|[August 27, 2013]
Fitch: Obama Higher Ed Plan Joins Performance Based Funding Push
NEW YORK --(Business Wire)--
Discussions at many U.S. colleges appear to dovetail with President
Obama's recently outlined plan to institute a rating system to measure
metrics such as graduation rates and affordability, Fitch Ratings says,
although the president's plan appears far more comprehensive.
Managing the type of data in the president's plan is a significant
undertaking and may meet with political challenges. However, many public
and non-profit private U.S. colleges and universities have already
started discussing various methodologies to improve student outcomes.
This is especially true for public universities as some states may begin
to tie the level of support to stated metrics.
In an attempt to manage the overall cost of education, some institutions
are planning or have implemented accelerated programs in which students
can achieve a bachelor's degree in three years. In addition, according
to the Chronicle of Higher Education, many public university systems
improved their graduation rates recently. Colleges in California,
Washington, Iowa, Virginia, Delaware, New Jersey and New Hampshire
increased their six year graduation rates by 8-16% in 2010 alone.
Other steps are also being taken to manage costs. While Fitch does not
expect tuition costs to decline, the level of increase appears to be
moderating at both public and private institutions. In the academic year
starting Fall 2012, average annual tuition increased 4.8% for in-state
students at public four-year colleges and universities and 4.2% at
private, non-profit four-year institutions, according to "Trends in
College Pricing 2012" by The College Board.
Fitch monitors tuition discounting as institutions attempt to attract
studentsby decreasing their tuition costs while managing the bottom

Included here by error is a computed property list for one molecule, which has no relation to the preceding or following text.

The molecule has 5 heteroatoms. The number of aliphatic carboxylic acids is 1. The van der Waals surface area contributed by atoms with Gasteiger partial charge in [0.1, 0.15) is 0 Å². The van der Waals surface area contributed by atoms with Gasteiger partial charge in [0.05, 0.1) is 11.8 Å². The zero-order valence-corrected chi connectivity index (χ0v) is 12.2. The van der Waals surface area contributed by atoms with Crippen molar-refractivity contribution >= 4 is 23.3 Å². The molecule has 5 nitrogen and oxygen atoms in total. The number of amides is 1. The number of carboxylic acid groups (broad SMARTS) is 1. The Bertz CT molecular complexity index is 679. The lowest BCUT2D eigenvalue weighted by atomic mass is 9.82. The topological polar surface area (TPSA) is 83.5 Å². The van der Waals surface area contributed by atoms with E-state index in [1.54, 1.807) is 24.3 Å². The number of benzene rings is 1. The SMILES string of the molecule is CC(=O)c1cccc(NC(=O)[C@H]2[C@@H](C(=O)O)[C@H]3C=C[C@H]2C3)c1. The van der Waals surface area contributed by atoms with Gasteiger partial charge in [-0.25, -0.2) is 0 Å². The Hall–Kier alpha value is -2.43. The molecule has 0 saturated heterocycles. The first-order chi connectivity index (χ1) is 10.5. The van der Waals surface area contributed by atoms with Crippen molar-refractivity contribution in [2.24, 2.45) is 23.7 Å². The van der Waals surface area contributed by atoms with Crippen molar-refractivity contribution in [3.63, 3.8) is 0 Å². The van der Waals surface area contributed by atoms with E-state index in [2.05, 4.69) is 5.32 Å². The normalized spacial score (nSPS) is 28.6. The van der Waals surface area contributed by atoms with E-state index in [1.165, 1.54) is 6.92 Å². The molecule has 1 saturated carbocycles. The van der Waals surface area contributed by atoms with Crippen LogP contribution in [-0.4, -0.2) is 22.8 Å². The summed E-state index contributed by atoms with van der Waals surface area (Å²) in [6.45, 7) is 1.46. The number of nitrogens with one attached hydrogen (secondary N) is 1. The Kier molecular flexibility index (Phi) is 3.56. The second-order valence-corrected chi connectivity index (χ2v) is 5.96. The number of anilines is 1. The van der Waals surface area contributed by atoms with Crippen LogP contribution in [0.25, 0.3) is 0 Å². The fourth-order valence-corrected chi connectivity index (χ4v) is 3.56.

line. This review of the discount rate is critical in our analysis of
private institutions as tuition and fee revenue is typically the largest
component of operating revenues and may account for more than 75% of the
total. Increased discounting may impact small, private, liberal arts
institutions with less diverse revenue bases and higher dependence on
student-generated revenues to a greater degree than larger,
comprehensive universities with broader operating platforms.
It is too early to determine how the president's plan will be
implemented. However, it is expected that under the plan, the percentage
of students using Pell grants to pay their tuition would be analyzed,
along with the average tuition, scholarships and loan debt per pupil,
graduation rates and future earnings of students after graduation.
According to the plan, the goal in 2018 is to allocate federal financial
aid based on assigned ratings. Fitch will continue to monitor the plan
as it unfolds.
Additional information is available on www.fitchratings.com.
The above article originally appeared as a post on the Fitch Wire credit
market commentary page. The original article, which may include
hyperlinks to companies and current ratings, can be accessed at www.fitchratings.com.
All opinions expressed are those of Fitch Ratings.
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